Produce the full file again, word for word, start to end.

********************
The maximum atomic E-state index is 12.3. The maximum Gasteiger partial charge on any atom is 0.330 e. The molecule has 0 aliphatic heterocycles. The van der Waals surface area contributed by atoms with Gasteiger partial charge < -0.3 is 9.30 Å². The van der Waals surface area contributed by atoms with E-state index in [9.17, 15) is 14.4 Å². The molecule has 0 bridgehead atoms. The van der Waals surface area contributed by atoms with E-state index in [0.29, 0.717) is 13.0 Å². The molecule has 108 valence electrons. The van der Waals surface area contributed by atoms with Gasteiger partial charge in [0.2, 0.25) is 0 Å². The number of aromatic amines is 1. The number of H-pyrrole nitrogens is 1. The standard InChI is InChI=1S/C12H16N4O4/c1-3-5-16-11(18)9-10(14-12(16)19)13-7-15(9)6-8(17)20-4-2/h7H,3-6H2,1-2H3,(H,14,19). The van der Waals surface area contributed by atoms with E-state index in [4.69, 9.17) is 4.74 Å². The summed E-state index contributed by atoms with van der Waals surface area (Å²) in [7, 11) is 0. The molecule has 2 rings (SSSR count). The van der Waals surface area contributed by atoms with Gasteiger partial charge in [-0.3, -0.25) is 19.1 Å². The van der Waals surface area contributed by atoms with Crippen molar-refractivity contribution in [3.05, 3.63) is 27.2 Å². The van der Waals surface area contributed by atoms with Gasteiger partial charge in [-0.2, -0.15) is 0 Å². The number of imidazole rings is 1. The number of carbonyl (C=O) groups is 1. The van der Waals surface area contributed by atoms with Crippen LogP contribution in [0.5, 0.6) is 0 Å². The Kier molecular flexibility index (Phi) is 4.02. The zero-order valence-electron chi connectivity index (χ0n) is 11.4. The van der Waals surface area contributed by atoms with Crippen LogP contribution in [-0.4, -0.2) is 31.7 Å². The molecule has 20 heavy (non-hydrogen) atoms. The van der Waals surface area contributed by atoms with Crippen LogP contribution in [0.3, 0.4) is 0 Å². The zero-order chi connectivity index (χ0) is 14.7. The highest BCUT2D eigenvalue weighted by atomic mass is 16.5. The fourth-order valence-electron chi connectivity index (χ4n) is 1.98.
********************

The maximum atomic E-state index is 12.3. The maximum Gasteiger partial charge on any atom is 0.330 e. The molecule has 0 aliphatic heterocycles. The van der Waals surface area contributed by atoms with Gasteiger partial charge < -0.3 is 9.30 Å². The van der Waals surface area contributed by atoms with E-state index in [9.17, 15) is 14.4 Å². The molecule has 0 bridgehead atoms. The van der Waals surface area contributed by atoms with E-state index in [0.29, 0.717) is 13.0 Å². The molecule has 108 valence electrons. The van der Waals surface area contributed by atoms with Gasteiger partial charge in [0.2, 0.25) is 0 Å². The number of aromatic amines is 1. The number of H-pyrrole nitrogens is 1. The standard InChI is InChI=1S/C12H16N4O4/c1-3-5-16-11(18)9-10(14-12(16)19)13-7-15(9)6-8(17)20-4-2/h7H,3-6H2,1-2H3,(H,14,19). The van der Waals surface area contributed by atoms with E-state index in [4.69, 9.17) is 4.74 Å². The summed E-state index contributed by atoms with van der Waals surface area (Å²) in [7, 11) is 0. The molecule has 2 rings (SSSR count). The van der Waals surface area contributed by atoms with Gasteiger partial charge in [-0.3, -0.25) is 19.1 Å². The van der Waals surface area contributed by atoms with Crippen molar-refractivity contribution in [3.05, 3.63) is 27.2 Å². The van der Waals surface area contributed by atoms with Gasteiger partial charge in [-0.2, -0.15) is 0 Å². The number of imidazole rings is 1. The number of carbonyl (C=O) groups is 1. The van der Waals surface area contributed by atoms with Crippen LogP contribution in [0.5, 0.6) is 0 Å². The Kier molecular flexibility index (Phi) is 4.02. The zero-order valence-electron chi connectivity index (χ0n) is 11.4. The van der Waals surface area contributed by atoms with Crippen LogP contribution in [-0.4, -0.2) is 31.7 Å². The molecule has 20 heavy (non-hydrogen) atoms. The van der Waals surface area contributed by atoms with Crippen LogP contribution in [0.3, 0.4) is 0 Å². The zero-order chi connectivity index (χ0) is 14.7. The highest BCUT2D eigenvalue weighted by atomic mass is 16.5. The fourth-order valence-electron chi connectivity index (χ4n) is 1.98.